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'Straight men left behind in HIV fight'

REAL TALK: From left, The panel at the NAZ event in discussion

THE LATE diagnosis of HIV remains a persisting inequality in black African heterosexual communities, according to recent Public Health England data.

Last year, of the black Africans who tested positive for HIV, 69 per cent of heterosexual men and 52 per cent of heterosexual women received a late diagnosis.

A late diagnosis means the virus has already caused significant damage to the immune system and greatly increases the likelihood of death within the first year of diagnosis.

In fact, even for people diagnosed promptly, black African and other non-white ethnicities are more likely to die within a year of diagnosis.

While a number of programmes are currently running concerned with addressing HIV among black heterosexual women in the UK, there appears to be a dearth of messaging designed to reach black heterosexual men.

NAZ, a charity delivering sexual health services to BAME communities across London, is trying to fix this.

At the annual British HIV Association conference in Bournemouth this month, NAZ convened a panel of straight black men to discuss the barriers facing them when trying to access healthcare services, with a view to opening the eyes of clinicians and funding bodies who consistently describe this particular demographic as “hard to reach”.


BARRIERS: Bilal Khan, one of the panellists, spoke about the reluctance of BAME men to engage with sexual health services

The panel, which included chief executive of Pak’s Hair and Cosmetics, Peter Mudahy; Dr Charles Mazhude, an HIV clinician; Dr Henry Mumbi, a professor at De Montfort University; Bilal Harry Khan, an activist working with disadvantaged youth across the UK and Ben Hurst, lead facilitator at the Good Lad Initiative, explored the systemic and mental barriers facing black heterosexual men when it comes to accessing health services. Bilal Khan, who studied theology at Cambridge and hosts a podcast exploring black masculinity and mental health, suggests that well-entrenched suspicions of racist institutions is an important factor to consider when examining this issue.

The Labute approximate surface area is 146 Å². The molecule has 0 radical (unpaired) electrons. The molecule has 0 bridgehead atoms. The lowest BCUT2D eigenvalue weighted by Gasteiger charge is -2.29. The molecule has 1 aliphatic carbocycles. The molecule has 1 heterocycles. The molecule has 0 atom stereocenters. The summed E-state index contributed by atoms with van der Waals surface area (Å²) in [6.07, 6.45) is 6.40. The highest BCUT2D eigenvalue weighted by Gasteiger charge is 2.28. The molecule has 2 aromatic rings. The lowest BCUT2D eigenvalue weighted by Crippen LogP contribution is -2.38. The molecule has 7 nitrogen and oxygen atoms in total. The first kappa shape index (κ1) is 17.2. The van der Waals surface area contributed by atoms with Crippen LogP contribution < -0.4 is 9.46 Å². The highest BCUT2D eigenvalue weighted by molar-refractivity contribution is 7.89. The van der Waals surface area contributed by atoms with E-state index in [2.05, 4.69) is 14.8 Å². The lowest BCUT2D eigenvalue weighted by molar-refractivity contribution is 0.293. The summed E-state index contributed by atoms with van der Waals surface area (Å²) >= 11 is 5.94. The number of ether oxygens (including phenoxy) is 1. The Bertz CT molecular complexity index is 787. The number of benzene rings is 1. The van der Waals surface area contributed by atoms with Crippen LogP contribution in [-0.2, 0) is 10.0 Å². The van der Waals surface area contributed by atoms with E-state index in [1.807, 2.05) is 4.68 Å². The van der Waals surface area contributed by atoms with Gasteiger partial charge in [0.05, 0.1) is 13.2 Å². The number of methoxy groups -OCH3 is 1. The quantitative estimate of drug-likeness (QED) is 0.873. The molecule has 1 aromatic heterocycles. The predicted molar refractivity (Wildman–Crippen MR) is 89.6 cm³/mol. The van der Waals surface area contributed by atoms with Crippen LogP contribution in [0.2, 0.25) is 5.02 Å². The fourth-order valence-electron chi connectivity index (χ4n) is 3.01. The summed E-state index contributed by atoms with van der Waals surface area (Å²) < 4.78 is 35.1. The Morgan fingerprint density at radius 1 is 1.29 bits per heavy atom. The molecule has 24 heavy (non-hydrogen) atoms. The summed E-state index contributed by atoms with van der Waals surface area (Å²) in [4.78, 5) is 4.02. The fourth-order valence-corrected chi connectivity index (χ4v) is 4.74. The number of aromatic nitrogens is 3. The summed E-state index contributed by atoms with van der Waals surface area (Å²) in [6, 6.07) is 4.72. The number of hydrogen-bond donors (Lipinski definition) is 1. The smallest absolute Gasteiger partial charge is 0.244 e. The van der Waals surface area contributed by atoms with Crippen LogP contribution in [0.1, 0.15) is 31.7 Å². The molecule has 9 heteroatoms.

“As black men, we’ve been brought up knowing that we are vulnerable to institutionalised racism, that we’re vulnerable at the hands of the police, that our lives are not valued,” he said. “We need to remember that healthcare is just another one of those institutions. The history of medicalised racism and the disregard for black lives has a very real impact on whether or not we engage with health services. Many of us, myself included, just won’t go to the doctor until we can’t avoid it anymore.”

Dr Charles Mazhude, an HIV clinician who serves predominantly black patients in Lewisham, south east London, said that competing priorities for migrants and those from low socioeconomic backgrounds meant that healthcare often gets bumped down the list.


SHARING KNOWLEDGE: Dr Charles Mazhude, an HIV clinician, offers his thoughts during the event

“When you’re a migrant to this county, you won’t go to the doctor until you have to, until your health is in crisis,” he said. “You’re trying to provide for your family, trying to get on your feet and you often have to choose putting food on the table over seeing a doctor.”

PRIORITIES
Competing priorities is a recurrent theme in minority communities, regardless of gender.

Christabel Kunda, who leads on women’s and faith services at NAZ, echoed the sentiments of Dr Mazhude.

She said: “We see so many women who don’t have a choice. They can’t get childcare, they can’t take time off from work and so they make a decision to put their health at the back of their mind, but we need our people going to the doctor and demanding services. Our lives are on the line.”

But funding cuts across the board are also disproportionately impacting black people, adding another barrier to good sexual health.

The National AIDS Trust, a lobbying and advocacy organisation, suggested in their 2018 report that “delivering public health functions is now unsustainable with current funding”.